Texas Mutual................................................................................................................... 10 800-859-5995

to artwork to gift certificates. To make a donation, please download the Silent Auction Form, on the TORCH Web site, for detailed information

Texas Hospital Insurance Exchange...................................................................................7 512-451-5775

w i n t e r

2 0 1 3

and either fax the completed form to (512) 873-0046 or email directly to R U R A L






Better Communication in the New Year


Many of us begin a new year with a burst of optimism and a renewed commitment to make positive change. And yet, that enthusiasm often isn’t enough to make our New Year’s resolutions succeed. Consider making 2013 the year that you focus on improving your communication skills. Here are four tips to help you take advantage of the New Year’s positive momentum, while avoiding the pitfalls that often derail our well-intentioned personal change efforts. Find something to quit. It’s often easier to stop something than it is to learn a new habit. And quitting a bad communication habit can be enormously effective since a single habit can repeat frequently and cause numerous problems. Before adding a new communication skill to your toolkit in 2013, see if there’s a bad communication habit you can eliminate first. Resolve to stop (or start) one habit at a time. Our previous discussion about the finite nature of willpower gives a clue why trying to change too many things at once is likely to fail. It’s advisable to concentrate on only one communication behavior at a time, such as not interrupting as much, not asking as many faulty questions, or not raising your voice at Jim from the marketing department. Scattering your focus across multiple changes dilutes the determination you need to make any single behavioral change stick. Break your goal down into milestones. A good goal is meaningful, but achievable, and can usually be split into several interim steps. For example, instead of

Year. The Power of Habit by Charles Duhigg can help you break a

a blanket commitment not to interrupt anyone in 2013, commit to

bad habit or form a new one. And Willpower by Roy Baumeister and

not interrupting your coworkers during staff meetings in January. And

John Tierney will show you ways to more effectively channel your

instead of saying that you’ll never raise your voice again, see if you

determination in support of your change effort.

can go ten days without yelling at Jim. Early successes can make

If you’ve been thinking about improving your communication, the

reaching your communication goal easier because quick victories

New Year is a great time to do it. Use the four ideas above to increase

will increase your confidence to pursue each successive milestone

your chances of success.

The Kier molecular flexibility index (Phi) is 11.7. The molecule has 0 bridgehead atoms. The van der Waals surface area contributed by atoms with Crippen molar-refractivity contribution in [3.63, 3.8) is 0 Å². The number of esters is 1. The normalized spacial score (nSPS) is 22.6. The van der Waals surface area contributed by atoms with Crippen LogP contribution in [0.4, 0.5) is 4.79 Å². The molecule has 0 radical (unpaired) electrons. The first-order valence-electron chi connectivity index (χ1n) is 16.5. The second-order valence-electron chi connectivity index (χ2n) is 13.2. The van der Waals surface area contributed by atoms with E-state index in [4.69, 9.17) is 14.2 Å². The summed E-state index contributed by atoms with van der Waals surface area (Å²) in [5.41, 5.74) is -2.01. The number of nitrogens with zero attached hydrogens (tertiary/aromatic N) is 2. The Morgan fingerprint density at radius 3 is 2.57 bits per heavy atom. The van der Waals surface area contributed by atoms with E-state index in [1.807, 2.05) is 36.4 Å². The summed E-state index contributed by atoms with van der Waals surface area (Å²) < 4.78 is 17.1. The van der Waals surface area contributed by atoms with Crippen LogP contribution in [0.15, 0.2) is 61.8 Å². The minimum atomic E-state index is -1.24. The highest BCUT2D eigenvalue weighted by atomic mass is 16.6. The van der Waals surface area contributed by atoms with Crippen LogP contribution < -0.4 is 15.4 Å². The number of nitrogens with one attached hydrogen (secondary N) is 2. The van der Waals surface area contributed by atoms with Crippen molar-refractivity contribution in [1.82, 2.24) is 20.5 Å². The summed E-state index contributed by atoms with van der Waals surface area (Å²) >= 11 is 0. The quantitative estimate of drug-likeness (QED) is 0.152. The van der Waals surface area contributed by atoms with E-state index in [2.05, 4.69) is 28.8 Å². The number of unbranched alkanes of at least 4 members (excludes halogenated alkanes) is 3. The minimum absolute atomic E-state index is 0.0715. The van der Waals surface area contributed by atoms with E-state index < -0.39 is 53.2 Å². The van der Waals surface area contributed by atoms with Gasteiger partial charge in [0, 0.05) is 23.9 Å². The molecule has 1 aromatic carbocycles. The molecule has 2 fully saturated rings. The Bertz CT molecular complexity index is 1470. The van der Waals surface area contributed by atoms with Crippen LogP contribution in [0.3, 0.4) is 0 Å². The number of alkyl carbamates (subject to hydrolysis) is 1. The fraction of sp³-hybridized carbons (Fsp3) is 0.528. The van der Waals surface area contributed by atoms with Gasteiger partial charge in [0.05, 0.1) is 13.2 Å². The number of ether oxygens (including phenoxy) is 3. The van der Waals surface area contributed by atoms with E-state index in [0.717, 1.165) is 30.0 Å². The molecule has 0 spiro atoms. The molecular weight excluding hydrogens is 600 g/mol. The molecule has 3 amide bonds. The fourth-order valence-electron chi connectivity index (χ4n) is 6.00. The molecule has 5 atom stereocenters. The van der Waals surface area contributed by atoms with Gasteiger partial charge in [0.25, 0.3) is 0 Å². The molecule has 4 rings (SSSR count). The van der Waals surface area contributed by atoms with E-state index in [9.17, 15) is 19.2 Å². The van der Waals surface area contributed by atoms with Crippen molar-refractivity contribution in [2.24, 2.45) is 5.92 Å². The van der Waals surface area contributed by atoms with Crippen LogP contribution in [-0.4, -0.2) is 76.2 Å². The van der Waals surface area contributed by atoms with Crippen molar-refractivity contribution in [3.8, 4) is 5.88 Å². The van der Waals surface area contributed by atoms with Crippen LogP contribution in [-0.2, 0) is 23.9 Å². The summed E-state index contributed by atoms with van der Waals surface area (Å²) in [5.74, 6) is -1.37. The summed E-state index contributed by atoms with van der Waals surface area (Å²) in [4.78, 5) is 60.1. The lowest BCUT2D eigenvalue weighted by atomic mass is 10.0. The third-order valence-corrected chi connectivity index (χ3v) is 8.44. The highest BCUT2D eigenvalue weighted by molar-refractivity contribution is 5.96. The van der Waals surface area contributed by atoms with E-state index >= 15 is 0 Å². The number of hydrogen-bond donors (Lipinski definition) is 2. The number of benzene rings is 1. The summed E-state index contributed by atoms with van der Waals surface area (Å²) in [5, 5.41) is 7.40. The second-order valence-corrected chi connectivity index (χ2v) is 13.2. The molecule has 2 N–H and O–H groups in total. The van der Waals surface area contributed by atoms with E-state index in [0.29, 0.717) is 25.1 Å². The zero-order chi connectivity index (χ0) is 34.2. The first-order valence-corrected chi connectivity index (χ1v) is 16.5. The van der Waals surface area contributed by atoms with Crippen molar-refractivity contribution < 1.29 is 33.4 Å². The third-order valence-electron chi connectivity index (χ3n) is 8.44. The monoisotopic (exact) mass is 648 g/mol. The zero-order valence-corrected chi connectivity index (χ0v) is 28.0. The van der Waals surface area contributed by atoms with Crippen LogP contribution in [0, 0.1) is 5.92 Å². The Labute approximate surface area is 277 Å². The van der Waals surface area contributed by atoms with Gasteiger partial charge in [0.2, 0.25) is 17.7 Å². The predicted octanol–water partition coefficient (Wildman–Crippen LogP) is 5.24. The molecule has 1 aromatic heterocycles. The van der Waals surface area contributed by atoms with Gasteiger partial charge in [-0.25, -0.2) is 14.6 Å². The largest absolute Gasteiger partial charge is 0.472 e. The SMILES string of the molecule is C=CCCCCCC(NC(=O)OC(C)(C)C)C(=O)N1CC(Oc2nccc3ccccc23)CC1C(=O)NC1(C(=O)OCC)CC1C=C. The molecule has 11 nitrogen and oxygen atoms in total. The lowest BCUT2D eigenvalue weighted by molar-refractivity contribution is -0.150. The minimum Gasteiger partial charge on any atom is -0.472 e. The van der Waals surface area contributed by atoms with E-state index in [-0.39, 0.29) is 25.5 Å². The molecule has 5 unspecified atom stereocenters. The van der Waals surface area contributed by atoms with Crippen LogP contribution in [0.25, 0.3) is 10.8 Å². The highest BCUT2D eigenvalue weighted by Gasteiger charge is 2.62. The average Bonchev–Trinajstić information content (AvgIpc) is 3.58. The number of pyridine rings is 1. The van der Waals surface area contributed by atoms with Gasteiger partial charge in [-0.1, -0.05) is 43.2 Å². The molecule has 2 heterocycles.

until you have actually changed the desired behavior. Reinforce and support your change initiative. Two books are worth reading if you are serious about making positive change in the New




Geoffrey Tumlin is the President of On-Demand Leadership and the Founder and Board Chair of Critical Skills Nonprofit.

w i n t e r

2 0 1 3

SPBS, Inc. Biomedical Services SPBS provides asset management for all your Clinical & Diagnostic Equipment needs We provide quality service of the entire equipment lifecycle - from acquisition, to service and maintenance, to disposition. SPBS has provided professional, effective, quality maintenance and management of clinical and diagnostic equipment for hospitals and clinics since 1979. We offer customized solutions for all equipment maintenance needs, providing exceptional quality and service at cost effective rates. We offer hospitals several levels of service from electrical safety checks to providing a full complement of onsite technical staff. You can pick a level of service that’s right for you or customize a program to meet your needs. a In-house contract: SPBS call place a fully qualified biomedical team in your facility to manage the entire complement of your equipment assets a Complement to your existing in-house staff: Call us to work hand-in-hand with your staff to supplement their capabilities with our special know-how a Full service contracts focusing on specific departments within your facility: Customize a program to fit your needs by focusing on departments or even equipment a Periodic preventive maitenance, performance testing and electrical safety inspections a Customers have the ability to request services via our website: repairs, quotes, contract information, etc. Using the “Customer Login” tab, you can request a real time equipment inventory, historical service on any or all instruments included in the program, plus compliance data to satisfy inspecting agencies a Please call for a no cost quote or program evaluation – Richard Fischenich, CEO, BSEET, CBET

(806) 771-1381

Biomedical Equipment Service

Rural Matters Winter 2013: Keeping Rural Health on Top!  

Rural Matters Winter 2013: Keeping Rural Health on Top!

Read more
Read more
Similar to
Popular now
Just for you